On September 8, 2001 I went to Hoboken, New Jersey to attend the annual Hoboken Festival, which I had been going to for a number of years. At one point I decided to take a rest, so I found a nearby park bench. I sat there for a while, just looking across the Hudson river to downtown Manhattan, where I used to work. There were people and sounds all around me, but I had this sense of peace – of being alone with God.
As I sat there I began thinking about how things change as we go through life. For example, the park in which I was sitting was once a steamship pier, through which I used to ship industrial equipment when I was in the export shipping business. I was also reminded of how the Manhattan skyline across the river had changed a number of times over the past years, even over the past 27 years since I had last worked there.
The building in which I worked back then didn’t have a name, just a number (165 Broadway). Right next to it there was a taller and more impressive building, called the Singer Building, which I understood had, for a brief time, been the tallest building in the world. I believe it was considered to be the first “skyscraper”. The construction of this and other buildings in that area began to give the Manhattan skyline a truly distinctive appearance. Over the years the “tallest buiding” title had been passed on to other buildings – The Woolworth Building, the Chrysler Building, the Empire State Building.
The Manhattan skyline continued to change with the construction of each of these and some other impressive buildings. But in more recent years, the changes were not only due to the construction of new buildings, but also the taking down of some of the older ones, including the the Singer Building and its next door neightbor – my former work place – 165 Broadway. Those buildings, and others in that immediate area, were no more. They had all been taken down to make way for new buildings, which resulted in a new skyline, now dominated by the by the twin towers known as The World Trade Center – which now held the record for being the tallest buildings in the world. I thought to myself, “Someday, this too will change, but certainly not in my lifetime”.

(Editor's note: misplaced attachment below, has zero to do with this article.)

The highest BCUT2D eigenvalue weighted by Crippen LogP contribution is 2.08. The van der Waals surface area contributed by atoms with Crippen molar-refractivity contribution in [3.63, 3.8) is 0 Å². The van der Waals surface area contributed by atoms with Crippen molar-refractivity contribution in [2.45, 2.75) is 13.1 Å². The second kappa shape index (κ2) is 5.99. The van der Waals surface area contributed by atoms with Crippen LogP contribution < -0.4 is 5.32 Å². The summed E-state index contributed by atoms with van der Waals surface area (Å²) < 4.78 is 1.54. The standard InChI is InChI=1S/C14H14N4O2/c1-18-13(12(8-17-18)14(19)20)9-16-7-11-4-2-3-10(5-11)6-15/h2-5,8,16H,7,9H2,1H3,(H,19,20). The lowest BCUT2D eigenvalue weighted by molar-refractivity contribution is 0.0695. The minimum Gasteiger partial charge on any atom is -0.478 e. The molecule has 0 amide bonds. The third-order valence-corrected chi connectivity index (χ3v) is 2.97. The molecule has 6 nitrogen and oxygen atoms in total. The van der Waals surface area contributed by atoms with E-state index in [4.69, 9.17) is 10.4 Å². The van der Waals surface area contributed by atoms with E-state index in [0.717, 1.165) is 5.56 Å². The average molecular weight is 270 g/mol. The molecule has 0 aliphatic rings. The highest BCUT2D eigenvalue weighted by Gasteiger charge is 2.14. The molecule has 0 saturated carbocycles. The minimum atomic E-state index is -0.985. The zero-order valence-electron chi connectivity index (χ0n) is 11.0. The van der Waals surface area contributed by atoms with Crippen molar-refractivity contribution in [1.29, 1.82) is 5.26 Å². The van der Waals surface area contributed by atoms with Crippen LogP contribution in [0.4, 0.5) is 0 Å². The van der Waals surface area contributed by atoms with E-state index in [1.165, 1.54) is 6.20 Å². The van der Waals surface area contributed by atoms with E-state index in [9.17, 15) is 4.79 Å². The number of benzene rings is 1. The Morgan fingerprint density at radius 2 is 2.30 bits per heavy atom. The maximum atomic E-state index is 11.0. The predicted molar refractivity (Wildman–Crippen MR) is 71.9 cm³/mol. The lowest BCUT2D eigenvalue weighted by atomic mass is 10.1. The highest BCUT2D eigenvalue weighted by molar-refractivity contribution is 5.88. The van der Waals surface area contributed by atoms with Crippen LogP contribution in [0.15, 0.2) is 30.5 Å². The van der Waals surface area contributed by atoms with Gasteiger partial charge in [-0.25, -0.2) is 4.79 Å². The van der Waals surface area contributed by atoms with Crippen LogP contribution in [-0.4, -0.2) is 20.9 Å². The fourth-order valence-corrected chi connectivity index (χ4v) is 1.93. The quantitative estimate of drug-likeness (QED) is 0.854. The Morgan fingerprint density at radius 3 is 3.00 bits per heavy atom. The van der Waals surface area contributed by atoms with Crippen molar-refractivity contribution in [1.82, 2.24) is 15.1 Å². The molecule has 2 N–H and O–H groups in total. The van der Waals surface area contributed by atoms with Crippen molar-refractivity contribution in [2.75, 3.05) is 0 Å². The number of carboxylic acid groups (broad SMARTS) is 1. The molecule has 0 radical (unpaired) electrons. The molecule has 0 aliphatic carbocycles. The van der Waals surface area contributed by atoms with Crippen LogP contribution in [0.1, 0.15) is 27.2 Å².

Looking at and thinking about all this, I began to wonder – “How could human beings visualize, plan, and then build this complex, beautiful, ever-changing, but practical skyline?” “How could the people who made up the most diverse population in the world, for the most part, actually work together in peace, in these buildings which made up the skyline, despite their differences in religion, race, and ethnic origin, politics, and financial and social status?” “How could human beings pull this off?” “These things were just too impossible for human being to accomplish”.
I wasn’t expecting an answer, but remember my situation at the moment I was sitting on a park bench, where despite all the people and sounds around me, I had this sense of peace – of being alone with God. And when you are in that situation, you can expect to hear God respond to your questions. God’s response was to remind me of what Jesus told His doubting disciples – “for motals it is impossible, but for God all things are possible”(Matthew 19:26). God was reminding me that while this all semed to be the work of human minds and hands, it was really God’s creation, using God-given natural and human resources. I still can’t comprehend it all, so I’m just content to believe that all that was and is good and beautiful across the river was an example of God at work and a sign of hope. I was reminded of the words of our former Bishop, Alfred Johnson – “God is good, all the time, and all the time, God is good”. That’s the way it was when I experienced the presence of God while sitting on a park bench in Hoboken on September 8, 2001.